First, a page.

Advocates of a more radical plan – which would include a big restructuring of the crippled Cypriot banking sector, which needs about €10bn in new capital – want Nicosia’s sovereign debt cut to 100 per cent of GDP by 2016, the end of the three-year bailout. Others are urging a more gradual path, which would get Cyprus to 100 per cent by 2020.

The International Monetary Fund has been leading the charge for tougher action and has received strong backing from a German-led group of northern eurozone countries.

Part of the IMF plan is to force losses on depositors in Cypriot banks to finance the €10bn bank rescue. This is seen as popular in countries (such as Germany), which are concerned Cypriot banks are nests for Russian mobsters to launder their money.

But the EC and the Cypriot government are worried it would spark bank runs in Cyprus, which could spread to the likes of Spain.

As debt guru Lee Buchheit noted, the way policymakers handle the Cyprus bailout is crucial to the next stage of the crisis. He told me:

The world will watch what they do in Cyprus and view it as an expression of their current thinking.

In one sense, the fact that Cyprus is small arguably allows them to experiment a bit more. But the world will watch it and see Spain.

More of that interview here.

8.55am GMT

Cyprus not on summit agenda

Meanwhile, German finance minister Wolfgang Schaüble was very clear that a bailout of Cyprus was not on the agenda for the summit.

Some would like that this question will be discussed at the EU summit. This is not on the agenda of the EU summit and also not its responsibility.

A German official did, however, admit that it was likely to be discussed on the sidelines.

Separately, the Eurogroup of eurozone finance ministers will meet on Friday to discuss the thorny issue of a bailout for the tiny island, as announced by the group’s new head on Twitter.

[Correction: Apologies, Friday is definitely tomorrow, not today]

Updated at 10.07am GMT

8.25am GMT

German finances “envy of the world”, says German minister

Germany, meanwhile, is starting to look like the smug man of Europe, with claims that its finances are the “envy of the world”.

Europe’s largest economy yesterday revealed budget plans that show net new borrowing falling to €6.4bn next year, while the structural deficit will drop to zero. Economy minister Philipp Roesler said:

With all modesty, this is a result of historic proportions.

The lesson from the sovereign debt crisis is that solid finances are essential. Thanks to this approach Germany is in the vanguard in Europe. Our success with a policy of growth-oriented consolidation is the envy of the world.

(One can only imagine what he would have said if he weren’t being modest.)

It is thought the plans were rushed through ahead of the EU summit, so Germany could lead by example. The FT reports:

Wolfgang Schäuble, German finance minister, said on Wednesday that his budget for 2014, involving spending cuts of more than €5bn to trim the total below €300bn, was “a strong signal for Europe”.

He described the 2014 spending plan as “growth-friendly consolidation”, intended to prove to the rest of the eurozone that “consistent sustainable budgeting and growth are not mutually exclusive”.

It is thought that there is already some disagreement over how much to emphasize austerity in the final conclusions of the summit. FT reporters write:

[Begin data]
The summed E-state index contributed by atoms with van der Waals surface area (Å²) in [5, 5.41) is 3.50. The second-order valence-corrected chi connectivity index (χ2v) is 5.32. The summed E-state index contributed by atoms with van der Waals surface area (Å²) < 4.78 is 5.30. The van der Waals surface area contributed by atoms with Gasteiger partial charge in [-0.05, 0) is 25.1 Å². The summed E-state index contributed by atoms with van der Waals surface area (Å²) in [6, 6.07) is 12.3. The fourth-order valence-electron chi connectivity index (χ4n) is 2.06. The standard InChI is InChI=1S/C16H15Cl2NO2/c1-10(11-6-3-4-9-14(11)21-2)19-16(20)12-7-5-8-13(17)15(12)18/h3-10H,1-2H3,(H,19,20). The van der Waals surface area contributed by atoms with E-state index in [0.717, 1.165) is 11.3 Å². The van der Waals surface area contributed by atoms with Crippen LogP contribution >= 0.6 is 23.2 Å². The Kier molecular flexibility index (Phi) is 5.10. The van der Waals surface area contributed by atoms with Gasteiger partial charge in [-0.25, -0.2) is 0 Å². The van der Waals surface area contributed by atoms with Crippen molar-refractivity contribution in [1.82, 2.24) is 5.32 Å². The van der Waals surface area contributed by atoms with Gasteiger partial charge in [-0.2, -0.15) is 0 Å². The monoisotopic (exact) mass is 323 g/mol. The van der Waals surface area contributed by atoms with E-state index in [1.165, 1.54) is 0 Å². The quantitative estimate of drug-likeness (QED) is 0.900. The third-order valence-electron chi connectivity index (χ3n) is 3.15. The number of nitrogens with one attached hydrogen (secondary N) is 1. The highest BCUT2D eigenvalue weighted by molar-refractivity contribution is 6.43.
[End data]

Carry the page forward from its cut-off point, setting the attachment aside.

According to a draft seen by the Financial Times, the conclusions call for “short-term targeted measures to boost growth and jobs” – a line that has come under criticism from a German-led group of northern eurozone countries.

All in all, today’s summit is likely to see some lively debate.

8.07am GMT

Tensions rise between France and Germany

The summit is also likely to reveal the growing tensions between Germany and France, the eurozone’s two largest economies.

French president François Hollande said earlier this week that he would not be able to cut the public deficit to the EU limit of 3% of GDP this year, and that it was more likely to come in at 3.7%, as a result of the country’s troubled economy.

German finance minister Wolfgang Schaüble, however, has since said that he was “sure that France would, like us, respect the rules” on the public deficit.

7.59am GMT

Growth not just austerity

With unemployment across the eurozone at record highs and Italy still reeling from the anti-austerity vote at its recent elections, EU politicians will be keen to show they are focussing on growth and not just belt-tightening.

One EU official told AP:

If there is no growth for 10 years then you can’t pay back your debt … there is not much room for manoeuvre.

As is the way with these things, a draft of the summit conclusions is already circulating. AP reports:

[The draft] says that with no upturn this year and “unacceptably high levels of unemployment”, it is critical to support growth “as a matter of priority”.

Stabilising public finances must be done through “growth-friendly fiscal consolidation”, it adds.

“Hiding in this language is the idea that you can stretch the time (to meet deficit targets) a bit … while those in a stronger position can increase expenditure,” another EU official said.

Updated at 8.00am GMT

7.40am GMT

Good morning and welcome to our rolling coverage of the eurozone debt crisis and other global economic events.

EU leaders gather in Brussels today for a two-day summit in an attempt to negotiate the difficult balance between austerity and growth.

Already, the protestors are gathering and have strung huge banners outside the EU headquarters proclaiming “Austerity Pact, No! Solidarity Pact, Yes!” (We’ll try and get pictures of that, as soon as we can.)

Eurozone finance ministers, meanwhile, will meet tonight after the summit closes to discuss a Cyprus bailout.

We’ll have all the news on that and other economic developments around the world as the day goes on. © Guardian News & Media Limited 2010

Published via the Guardian News Feed plugin for WordPress.